With the previous system, the team needed to manually check many items visually. This was burdensome as its staff had a large number of items to handle. Increased automation using Amazon Forecast significantly reduced the manual workload and improved the team's efficiency. The effect has been dramatic as the logistics department can now take on processing orders for other departments.

"Although we weren't completely familiar with AWS, we were still able to use Amazon Forecast to implement automated ordering. The team successfully migrated from our on-premises demand forecasting tool and databases. This allows them to continue working on our long-standing project to improve business. I've been impressed with how the system has evolved while using AWS," said Rumi Aoyagi, Logistics Division, Shimamura Music Co.

In fact, while testing Amazon Forecast, Aoyagi was worried about the complexity of the user interface (UI) and was wondering if an external vendor would need to be hired to develop the system. However, the update significantly improved the UI so that Aoyagi can use it without issue. At the same time, the predictive model has been improved to obtain more accurate results. Aoyagi was surprised at how quickly the UI improved using AWS. 

"The improvement was really good. We wanted to use the system as-is, since adding customized features could pose a problem when we need to update the system in the future. AWS offers a lot of videos describing the product and can give accurate answers to our questions. Originally, I wasn't even thinking about developing an in-house tool, but I was convinced that we could do it with the comprehensive support that AWS offers. Developing the system in-house has resulted in keeping costs down and made it possible to rapidly make improvements. In the future, I would like to share this experience with the team and work on reforming our business even further," said Aoyagi. 

Shimamura Diagram

Utilizing AWS to Further Promote Data-Based Logistics

Since building the cloud-based demand forecasting and automated ordering system, Shimamura Music now has the time to look at the data in detail. Using data frees the company from relying on intuition to handle manual orders and allows the implementation of high-quality logistics. In the future, the company plans to verify the resulting impact on inventory and ordering efficiency based on various data metrics and make further improvements based on the results.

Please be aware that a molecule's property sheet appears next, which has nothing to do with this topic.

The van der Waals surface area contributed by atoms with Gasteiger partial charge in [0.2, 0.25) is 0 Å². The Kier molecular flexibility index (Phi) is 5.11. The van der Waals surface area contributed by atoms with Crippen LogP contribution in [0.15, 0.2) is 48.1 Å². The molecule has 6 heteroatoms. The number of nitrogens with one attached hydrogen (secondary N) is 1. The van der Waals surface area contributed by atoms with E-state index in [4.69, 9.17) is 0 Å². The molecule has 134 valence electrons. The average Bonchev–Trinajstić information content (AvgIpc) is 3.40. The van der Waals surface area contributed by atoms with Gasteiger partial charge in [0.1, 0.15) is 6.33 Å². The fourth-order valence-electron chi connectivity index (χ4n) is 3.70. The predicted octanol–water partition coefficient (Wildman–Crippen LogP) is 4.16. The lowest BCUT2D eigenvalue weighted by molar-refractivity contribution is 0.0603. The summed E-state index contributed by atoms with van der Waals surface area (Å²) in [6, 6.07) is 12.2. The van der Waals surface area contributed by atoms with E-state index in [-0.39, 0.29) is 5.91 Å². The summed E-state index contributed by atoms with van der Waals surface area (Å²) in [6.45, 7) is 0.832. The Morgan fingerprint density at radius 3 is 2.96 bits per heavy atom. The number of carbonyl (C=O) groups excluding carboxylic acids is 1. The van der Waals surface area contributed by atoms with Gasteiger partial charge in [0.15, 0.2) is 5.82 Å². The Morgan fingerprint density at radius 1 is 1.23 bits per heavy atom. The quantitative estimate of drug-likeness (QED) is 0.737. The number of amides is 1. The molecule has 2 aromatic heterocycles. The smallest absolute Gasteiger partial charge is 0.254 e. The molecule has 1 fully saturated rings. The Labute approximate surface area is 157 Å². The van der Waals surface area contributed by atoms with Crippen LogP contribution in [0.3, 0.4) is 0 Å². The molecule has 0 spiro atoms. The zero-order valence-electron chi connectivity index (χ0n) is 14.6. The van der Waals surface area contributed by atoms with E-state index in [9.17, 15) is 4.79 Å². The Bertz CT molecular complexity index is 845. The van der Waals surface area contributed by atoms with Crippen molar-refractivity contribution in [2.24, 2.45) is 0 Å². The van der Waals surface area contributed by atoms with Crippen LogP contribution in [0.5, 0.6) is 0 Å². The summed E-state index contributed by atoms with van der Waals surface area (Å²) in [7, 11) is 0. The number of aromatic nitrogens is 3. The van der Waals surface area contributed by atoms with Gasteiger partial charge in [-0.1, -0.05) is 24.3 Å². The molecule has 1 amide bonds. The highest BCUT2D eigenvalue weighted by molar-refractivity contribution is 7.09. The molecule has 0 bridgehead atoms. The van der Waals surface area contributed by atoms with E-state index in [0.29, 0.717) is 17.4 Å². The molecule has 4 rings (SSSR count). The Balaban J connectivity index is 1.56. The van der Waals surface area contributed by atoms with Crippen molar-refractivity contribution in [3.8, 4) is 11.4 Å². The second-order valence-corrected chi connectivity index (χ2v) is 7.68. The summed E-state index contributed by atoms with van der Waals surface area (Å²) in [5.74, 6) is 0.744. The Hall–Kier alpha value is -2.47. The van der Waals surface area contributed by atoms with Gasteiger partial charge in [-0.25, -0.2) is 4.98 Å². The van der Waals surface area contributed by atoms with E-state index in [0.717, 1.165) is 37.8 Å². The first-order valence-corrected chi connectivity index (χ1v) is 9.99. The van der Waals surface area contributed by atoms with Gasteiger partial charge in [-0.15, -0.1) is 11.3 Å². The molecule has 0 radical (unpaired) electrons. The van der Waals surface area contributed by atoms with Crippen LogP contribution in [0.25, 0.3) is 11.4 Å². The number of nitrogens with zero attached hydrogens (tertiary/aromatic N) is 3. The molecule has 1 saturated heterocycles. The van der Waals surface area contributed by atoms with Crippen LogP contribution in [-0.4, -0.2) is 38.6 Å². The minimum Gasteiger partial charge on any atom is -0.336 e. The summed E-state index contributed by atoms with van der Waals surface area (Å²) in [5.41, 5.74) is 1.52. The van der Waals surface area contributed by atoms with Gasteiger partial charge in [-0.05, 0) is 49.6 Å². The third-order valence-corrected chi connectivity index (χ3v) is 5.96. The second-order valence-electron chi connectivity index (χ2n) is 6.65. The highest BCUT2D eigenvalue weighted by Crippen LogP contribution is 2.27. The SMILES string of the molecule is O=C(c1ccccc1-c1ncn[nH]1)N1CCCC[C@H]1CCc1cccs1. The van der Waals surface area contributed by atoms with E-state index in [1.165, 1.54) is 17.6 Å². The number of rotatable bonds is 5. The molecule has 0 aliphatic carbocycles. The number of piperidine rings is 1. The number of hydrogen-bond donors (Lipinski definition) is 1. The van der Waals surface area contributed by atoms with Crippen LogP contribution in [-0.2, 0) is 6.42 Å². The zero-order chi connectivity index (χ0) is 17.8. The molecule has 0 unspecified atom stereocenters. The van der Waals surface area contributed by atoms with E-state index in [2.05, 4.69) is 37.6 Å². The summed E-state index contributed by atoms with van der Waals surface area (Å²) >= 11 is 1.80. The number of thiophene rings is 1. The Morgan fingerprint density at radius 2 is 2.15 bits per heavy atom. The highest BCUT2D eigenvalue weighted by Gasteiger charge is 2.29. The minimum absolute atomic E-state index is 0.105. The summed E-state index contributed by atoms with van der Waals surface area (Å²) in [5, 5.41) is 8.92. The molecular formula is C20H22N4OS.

The logistics department will continue working on improving the system using services and security features such as Amazon API Gateway (a fully managed service that makes it easy for developers to create, publish, maintain, monitor, and secure APIs at any scale) and Amazon QuickSight (a serverless, cloud-native business intelligence service that helps organizations understand data with interactive dashboards and more). Shimamura Music is also considering deploying a comprehensive logistics system on AWS. 

Shiggy Nakane

Rumi Aoyagi

About Shimamura Music

Originating as a small music school in Japan in 1962, Shimamura Music was founded in 1969 when it started selling musical instruments to students. With retail stores and music schools in 39 prefectures nationwide, it employs 2,275 employees. Known as Japan's largest musical instrument retail store and one of Japan's leading music schools, the company provides support to musicians. It offers instrument repairs, plans and hosts musical events and concerts, operates music studios, and sells merchandise including instruments and books.

Benefits of AWS

  • Migrated an on-premises demand forecasting system to the cloud
  • Increases business efficiency by reducing manual orders
  • Reduces costs and improves ability to adjust the system as needed
  • Non-engineering team built the system in-house

AWS Services Used

Amazon Forecast

Amazon Forecast is a machine learning-based (ML-based) time series forecasting service built for performing business metrics analytics.

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AWS Lambda

AWS Lambda lets you run code without provisioning or managing servers. You pay only for the compute time you consume.

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Amazon S3

Amazon Simple Storage Service (Amazon S3) is an object storage service that offers industry-leading scalability, data availability, security, and performance.